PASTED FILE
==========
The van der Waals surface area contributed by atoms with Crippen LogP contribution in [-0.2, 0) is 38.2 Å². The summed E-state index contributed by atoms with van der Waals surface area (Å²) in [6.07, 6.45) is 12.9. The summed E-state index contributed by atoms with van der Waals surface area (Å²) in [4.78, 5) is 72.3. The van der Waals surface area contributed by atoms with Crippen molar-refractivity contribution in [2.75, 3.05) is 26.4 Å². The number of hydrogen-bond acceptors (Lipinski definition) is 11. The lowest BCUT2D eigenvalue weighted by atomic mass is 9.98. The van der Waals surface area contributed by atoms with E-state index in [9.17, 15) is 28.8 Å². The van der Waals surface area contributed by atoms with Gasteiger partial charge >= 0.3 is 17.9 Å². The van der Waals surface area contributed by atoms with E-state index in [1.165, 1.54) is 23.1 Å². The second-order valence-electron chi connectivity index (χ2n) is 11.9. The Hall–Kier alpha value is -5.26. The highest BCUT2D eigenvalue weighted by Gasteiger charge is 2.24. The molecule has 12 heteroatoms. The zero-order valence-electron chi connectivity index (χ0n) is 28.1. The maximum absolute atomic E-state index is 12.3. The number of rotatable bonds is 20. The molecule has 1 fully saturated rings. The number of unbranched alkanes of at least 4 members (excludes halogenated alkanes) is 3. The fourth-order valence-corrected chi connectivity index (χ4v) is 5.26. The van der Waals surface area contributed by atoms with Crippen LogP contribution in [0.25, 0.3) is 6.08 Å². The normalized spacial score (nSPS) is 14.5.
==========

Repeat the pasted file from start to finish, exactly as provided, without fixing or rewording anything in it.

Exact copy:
The van der Waals surface area contributed by atoms with Crippen LogP contribution in [-0.2, 0) is 38.2 Å². The summed E-state index contributed by atoms with van der Waals surface area (Å²) in [6.07, 6.45) is 12.9. The summed E-state index contributed by atoms with van der Waals surface area (Å²) in [4.78, 5) is 72.3. The van der Waals surface area contributed by atoms with Crippen molar-refractivity contribution in [2.75, 3.05) is 26.4 Å². The number of hydrogen-bond acceptors (Lipinski definition) is 11. The lowest BCUT2D eigenvalue weighted by atomic mass is 9.98. The van der Waals surface area contributed by atoms with E-state index in [9.17, 15) is 28.8 Å². The van der Waals surface area contributed by atoms with Gasteiger partial charge >= 0.3 is 17.9 Å². The van der Waals surface area contributed by atoms with E-state index in [1.165, 1.54) is 23.1 Å². The second-order valence-electron chi connectivity index (χ2n) is 11.9. The Hall–Kier alpha value is -5.26. The highest BCUT2D eigenvalue weighted by Gasteiger charge is 2.24. The molecule has 12 heteroatoms. The zero-order valence-electron chi connectivity index (χ0n) is 28.1. The maximum absolute atomic E-state index is 12.3. The number of rotatable bonds is 20. The molecule has 1 fully saturated rings. The number of unbranched alkanes of at least 4 members (excludes halogenated alkanes) is 3. The fourth-order valence-corrected chi connectivity index (χ4v) is 5.26. The van der Waals surface area contributed by atoms with Crippen LogP contribution in [0.25, 0.3) is 6.08 Å². The normalized spacial score (nSPS) is 14.5.